In many cases, however, bum systems might not even get that far. Tech journalists and analysts will be able to apply these tools to computers they’re looking at before you even have a chance to buy them, and will be able to warn you ahead of time about troubles you might encounter during everyday usage. Forewarned is forearmed, as they say, and there’s no way to get better information than trusting the computer itself to tell you – with no third-party “interpretation” interfering.
Whether you’re curious about how long your laptop’s battery will last, or the degree to which your new SSD will improve your PC’s boot time, the Toolkit can give you more accurate information than you’ve ever had access to – and it’s all from a single application, with no scouring of the Registry, Event Viewer, or other arcane locations required.
I don’t want to oversell it too much, especially given how precious little hands-on time Microsoft gave me with it during our meeting. If you have an MSDN account, you can download it now, and the RTM version should be available there within the next few weeks; everyone else will need to wait for Windows 8 to come out. And even once more people are using it, my Microsoft contacts estimated that we won’t see the full value of the tool for anywhere from six months to a year. That’s a fair chunk of time, and a lot of deficiencies or weaknesses in the Toolkit could be found before then. There’s also no way to know for sure what other Windows 8-specific tools may come out that will rival or even surpass it in capabilities.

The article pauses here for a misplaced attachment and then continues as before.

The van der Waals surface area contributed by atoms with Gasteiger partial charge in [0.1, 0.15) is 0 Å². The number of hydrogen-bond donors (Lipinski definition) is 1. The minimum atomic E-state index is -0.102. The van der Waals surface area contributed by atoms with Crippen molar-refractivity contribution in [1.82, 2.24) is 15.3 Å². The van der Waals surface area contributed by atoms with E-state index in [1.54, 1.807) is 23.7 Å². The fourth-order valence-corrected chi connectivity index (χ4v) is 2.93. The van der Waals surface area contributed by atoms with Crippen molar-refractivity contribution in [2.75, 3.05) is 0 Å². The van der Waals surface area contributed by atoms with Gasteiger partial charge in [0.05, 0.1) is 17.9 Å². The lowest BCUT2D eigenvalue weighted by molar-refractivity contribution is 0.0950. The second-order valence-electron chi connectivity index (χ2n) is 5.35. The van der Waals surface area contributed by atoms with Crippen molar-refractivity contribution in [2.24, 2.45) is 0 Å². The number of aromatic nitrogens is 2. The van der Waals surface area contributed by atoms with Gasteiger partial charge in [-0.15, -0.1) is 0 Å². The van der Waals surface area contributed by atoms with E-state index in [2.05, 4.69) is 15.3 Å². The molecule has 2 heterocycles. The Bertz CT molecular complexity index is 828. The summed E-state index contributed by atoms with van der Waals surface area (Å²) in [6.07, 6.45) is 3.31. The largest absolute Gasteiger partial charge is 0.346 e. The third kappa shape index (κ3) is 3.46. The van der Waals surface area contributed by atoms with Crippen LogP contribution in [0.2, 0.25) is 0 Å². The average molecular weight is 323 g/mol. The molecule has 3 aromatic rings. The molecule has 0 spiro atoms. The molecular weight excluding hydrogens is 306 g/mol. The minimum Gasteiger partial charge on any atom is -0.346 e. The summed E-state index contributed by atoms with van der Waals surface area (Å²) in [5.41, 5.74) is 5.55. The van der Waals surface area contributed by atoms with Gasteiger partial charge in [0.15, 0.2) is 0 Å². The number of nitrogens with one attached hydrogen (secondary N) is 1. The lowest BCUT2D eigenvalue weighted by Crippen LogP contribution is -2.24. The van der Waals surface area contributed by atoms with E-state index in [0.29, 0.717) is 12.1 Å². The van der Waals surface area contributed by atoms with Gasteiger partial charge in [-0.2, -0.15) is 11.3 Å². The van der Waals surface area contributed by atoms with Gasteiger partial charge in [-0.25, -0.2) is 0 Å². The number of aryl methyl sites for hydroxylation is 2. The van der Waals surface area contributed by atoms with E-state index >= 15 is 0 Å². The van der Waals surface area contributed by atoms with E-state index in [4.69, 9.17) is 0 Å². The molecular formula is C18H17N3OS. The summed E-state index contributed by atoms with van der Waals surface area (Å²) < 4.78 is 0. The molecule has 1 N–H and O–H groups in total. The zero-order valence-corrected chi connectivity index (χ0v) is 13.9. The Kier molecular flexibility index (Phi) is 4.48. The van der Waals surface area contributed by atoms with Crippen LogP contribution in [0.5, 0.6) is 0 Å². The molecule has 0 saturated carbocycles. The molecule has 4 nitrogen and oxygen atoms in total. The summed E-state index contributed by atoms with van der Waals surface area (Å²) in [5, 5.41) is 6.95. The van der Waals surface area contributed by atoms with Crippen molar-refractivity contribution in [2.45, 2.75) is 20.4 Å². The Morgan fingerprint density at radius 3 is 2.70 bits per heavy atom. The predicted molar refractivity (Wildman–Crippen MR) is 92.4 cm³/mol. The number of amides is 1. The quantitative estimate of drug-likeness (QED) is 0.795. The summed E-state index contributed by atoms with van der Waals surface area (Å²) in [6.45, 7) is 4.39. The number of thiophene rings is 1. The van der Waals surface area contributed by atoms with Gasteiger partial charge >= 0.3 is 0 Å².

Truth be told, I’m not convinced that’s very likely. What I think will happen is that significant numbers of people will see the value in this and realise that there’s no better method for examining the inner workings of all sorts of Windows-based products. I think it will demystify so much of what already seems dark and difficult about system diagnosis, and inspire (admittedly enterprising) people to take more control over what they do with their own systems.
And, dare I say it, I think it will tell us a lot more about the mysterious Windows RT and what it can do – or, perhaps more appropriately, what it can’t do – than we otherwise might have been able to easily extract from Microsoft. The Toolkit obviously won’t be able to do everything, but it might be the best way some of us have ever seen to dispel component-level secrets.
So bring on the Windows Assessment Toolkit, I say, and start shining the sunlight where it’s always been needed: Inside Windows boxes. With the proper Linux-based PC or enough Windows knowledge, you’ve always been able to glean this kind of information, but you’ve had to work to get it and work to read it. Now, a few clicks and you’re not just there, but you know exactly what you’re looking at and where you need to go next. It’s tough to imagine many more powerful ways of taking control of your computing life than this. The Toolkit might just change everything – and I, for one, can’t wait to see the results.